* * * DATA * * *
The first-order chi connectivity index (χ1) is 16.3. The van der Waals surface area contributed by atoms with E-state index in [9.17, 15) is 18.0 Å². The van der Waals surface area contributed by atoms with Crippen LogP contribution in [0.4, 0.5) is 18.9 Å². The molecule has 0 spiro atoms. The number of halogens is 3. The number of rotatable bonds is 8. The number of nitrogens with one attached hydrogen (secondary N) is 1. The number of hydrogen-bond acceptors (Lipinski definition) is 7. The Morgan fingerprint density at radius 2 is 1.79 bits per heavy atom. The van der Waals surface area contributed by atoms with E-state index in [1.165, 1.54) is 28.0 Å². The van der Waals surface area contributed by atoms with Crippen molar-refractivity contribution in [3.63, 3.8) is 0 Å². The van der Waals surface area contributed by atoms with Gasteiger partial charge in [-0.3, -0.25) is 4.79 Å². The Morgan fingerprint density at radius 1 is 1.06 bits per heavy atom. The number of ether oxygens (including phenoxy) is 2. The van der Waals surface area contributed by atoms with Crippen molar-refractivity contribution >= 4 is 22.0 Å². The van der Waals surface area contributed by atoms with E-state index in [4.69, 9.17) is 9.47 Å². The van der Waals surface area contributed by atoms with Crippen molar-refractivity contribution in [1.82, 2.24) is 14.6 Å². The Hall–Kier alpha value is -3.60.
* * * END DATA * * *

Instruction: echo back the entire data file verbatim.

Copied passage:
The first-order chi connectivity index (χ1) is 16.3. The van der Waals surface area contributed by atoms with E-state index in [9.17, 15) is 18.0 Å². The van der Waals surface area contributed by atoms with Crippen LogP contribution in [0.4, 0.5) is 18.9 Å². The molecule has 0 spiro atoms. The number of halogens is 3. The number of rotatable bonds is 8. The number of nitrogens with one attached hydrogen (secondary N) is 1. The number of hydrogen-bond acceptors (Lipinski definition) is 7. The Morgan fingerprint density at radius 2 is 1.79 bits per heavy atom. The van der Waals surface area contributed by atoms with E-state index in [1.165, 1.54) is 28.0 Å². The van der Waals surface area contributed by atoms with Crippen molar-refractivity contribution in [3.63, 3.8) is 0 Å². The van der Waals surface area contributed by atoms with Gasteiger partial charge in [-0.3, -0.25) is 4.79 Å². The Morgan fingerprint density at radius 1 is 1.06 bits per heavy atom. The number of ether oxygens (including phenoxy) is 2. The van der Waals surface area contributed by atoms with Crippen molar-refractivity contribution >= 4 is 22.0 Å². The van der Waals surface area contributed by atoms with E-state index in [4.69, 9.17) is 9.47 Å². The van der Waals surface area contributed by atoms with Crippen molar-refractivity contribution in [1.82, 2.24) is 14.6 Å². The Hall–Kier alpha value is -3.60.